How They Work: Variation 1

The Structure

All AnagraMelody puzzles have a standard structure.  Here’s an example of a type known as Variation 1:

A Sample AnagraMelody

A Sample AnagraMelody

At the top is the puzzle. At the bottom is meta-information (information about information) – a unique ID for the particular puzzle, and a standard notice from Lilypond that is included in any score created using their software (which is excellent, by the way).

The puzzle itself has a standard structure. There is a title (the first line), a subtitle (second line), the third line provides copyright information for the puzzle’s origins, and the score completes the elements of the AnagraMelody.

Where To Begin

One or more clues are always provided in those first two lines. It can sometimes take some detective work to determine what is an actual clue, what is misdirection (sometimes misinformation), and what is not actually relevant to the solution of the puzzle.

Step 1: Identify The Clue, Write It Down

As a general rule, the first step is to identify the clue and then write it beneath the score, one letter per note. It’s sometimes easier said than done, and may take more than one attempt before a solution takes shape.

In this example, the second line doesn’t actually tell us anything useful – no obvious hints, no unusual phrasing, no outright neon sign flashing “Here’s an obvious clue!”

The first line – the title – is where the clue lies.

So how to turn the clue into something useful?

The first action should be to count the number of notes in the score. For the simplest AnagraMelody, the count tells you how many letters are in the solution – and since this is an anagrammatic puzzle, that’s also the number of letters in the clue.

There are 21 notes in this score, so we should look at the title and see if there is a combination of words that also adds up to 21 letters.

There are 25 letters (excluding spaces) in the title, so that’s four letters too many. By a strange coincidence, the first word – “Find” – happens to contain four letters, so perhaps we should drop that word and focus on the remaining words (made up of 21 letters) in the phrase “A Famous German Waltz God”.

If we write that phrase (no spaces, remember) beneath the score – one letter per note – we produce this:

Investigating A Clue

Investigating A Clue

Where do we go from here?

Step 2: Walk The Walk

The answer is not immediately apparent (unless you happen to have devised the puzzle!) but it’s this: try walking through the score in a different way. Instead of following the melody (a left-to-right walk), try an orthogonal (i.e. at right angles to the left-to right walk) or scalar or top-to-bottom walk.

Begin by looking for the highest note or notes and see what letters in the clue correspond to them. Observe that we don’t need to know the note values (whether a note is F or C sharp or A flat). We just need to start at the highest note(s).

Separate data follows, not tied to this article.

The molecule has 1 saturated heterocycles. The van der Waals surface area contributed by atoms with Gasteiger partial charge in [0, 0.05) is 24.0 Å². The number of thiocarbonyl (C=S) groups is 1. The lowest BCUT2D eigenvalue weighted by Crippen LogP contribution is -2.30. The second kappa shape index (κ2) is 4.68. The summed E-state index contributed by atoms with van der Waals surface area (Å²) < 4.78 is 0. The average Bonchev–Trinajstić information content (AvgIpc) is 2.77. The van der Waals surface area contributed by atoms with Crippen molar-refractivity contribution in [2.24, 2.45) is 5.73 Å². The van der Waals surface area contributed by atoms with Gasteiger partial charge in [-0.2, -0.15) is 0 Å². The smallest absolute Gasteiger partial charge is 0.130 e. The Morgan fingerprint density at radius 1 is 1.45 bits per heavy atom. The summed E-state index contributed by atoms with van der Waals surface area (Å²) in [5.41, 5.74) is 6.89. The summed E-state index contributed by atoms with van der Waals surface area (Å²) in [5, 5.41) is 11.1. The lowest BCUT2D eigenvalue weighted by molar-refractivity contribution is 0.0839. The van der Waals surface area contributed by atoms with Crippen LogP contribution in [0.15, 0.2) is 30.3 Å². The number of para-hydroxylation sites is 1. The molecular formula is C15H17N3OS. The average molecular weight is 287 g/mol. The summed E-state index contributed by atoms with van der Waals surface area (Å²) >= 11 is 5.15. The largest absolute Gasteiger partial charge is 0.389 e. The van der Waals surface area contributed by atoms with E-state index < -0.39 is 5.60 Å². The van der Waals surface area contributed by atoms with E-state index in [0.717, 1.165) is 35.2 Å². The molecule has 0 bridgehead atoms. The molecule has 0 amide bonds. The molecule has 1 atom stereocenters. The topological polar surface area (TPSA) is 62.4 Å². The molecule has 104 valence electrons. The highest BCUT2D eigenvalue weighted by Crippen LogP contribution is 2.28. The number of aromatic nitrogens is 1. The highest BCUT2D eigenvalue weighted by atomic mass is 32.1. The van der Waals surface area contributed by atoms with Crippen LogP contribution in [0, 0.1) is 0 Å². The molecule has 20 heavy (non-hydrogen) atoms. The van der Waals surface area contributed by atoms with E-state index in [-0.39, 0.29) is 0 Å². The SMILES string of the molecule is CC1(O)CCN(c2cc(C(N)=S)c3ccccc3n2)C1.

In this example, there are two high notes (both on ledger lines) and if you look down from the first one you can see that it sits above the letter “W” in the clue.

The second one sits above the letter “O” in the clue, so we should begin our solution by writing those two letters down somewhere.

Next, we should move down the scale to the next highest note or notes. In this example there is only one such note, and it sits on top of the topmost staff line, directly above the letter “L” in the clue. So write that letter down, following the first two letters you wrote earlier.

Continue working down the scale, writing down the corresponding letters as you go.

To make working with this example easier, here’s a color-coded version where each note value has been assigned a color:

The Example, Color-coded

The Example, Color-coded

If you map the colored notes to their corresponding clue letters, you should obtain the following:

Color:     Clue Letters:
Red:        W O
Orange:     L
Yellow:     F G A N G
Green:      A M A D
Blue:       E
Violet:     U S M
Gray:       O Z
Black:      A R T

Step 3: Collate The Results

Concatenating the letters above produces “WOLFGANGAMADEUSMOZART”. It shouldn’t be too difficult to work out how to insert spaces in the right places in order to obtain the solution.

Step 4: Review The Result

Compare the solution to the clue. If you know anything about Mozart, you know that he was technically not German (he was Austrian), he was certainly famous, and he definitely did NOT produce any waltzes. But the solution works, without any tweaking, so the clue was actually a deliberate misdirection, designed to put you off the scent.

If you had instead Googled the phrase “A Famous German Waltz God” you would probably have encountered references to a 1997 anagram by Earle Jones, and you might have guessed the solution. But where’s the fun in that?

Test Your Skills

Try the following AnagraMelody using your newly-acquired skills and see how you fare. The solution will be published in a future post:

Test Your Skills

Test Your Skills

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AnagraMelodies – What Are They, How Do They Work?

What Are They?

An AnagraMelody is a musical puzzle. It is normally presented as a score (a musical staff notation containing notes) together with a title and subtitle that contain one or more hints or clues to help solve the puzzle.

There is more background to the origin of AnagraMelodies under the About menu.

How Do They Work?

There are a number of variations but the AnagraMelodies all have the same basic feature: each note on the stave acts as a placeholder for a link between a character in the original plain text and that same character in the masked or steganographed text. That masked text – or a link to a representation of it – will be present in some form in either the title or subtitle above the score.

The exact details vary from Variation to Variation, and those will be described in future posts.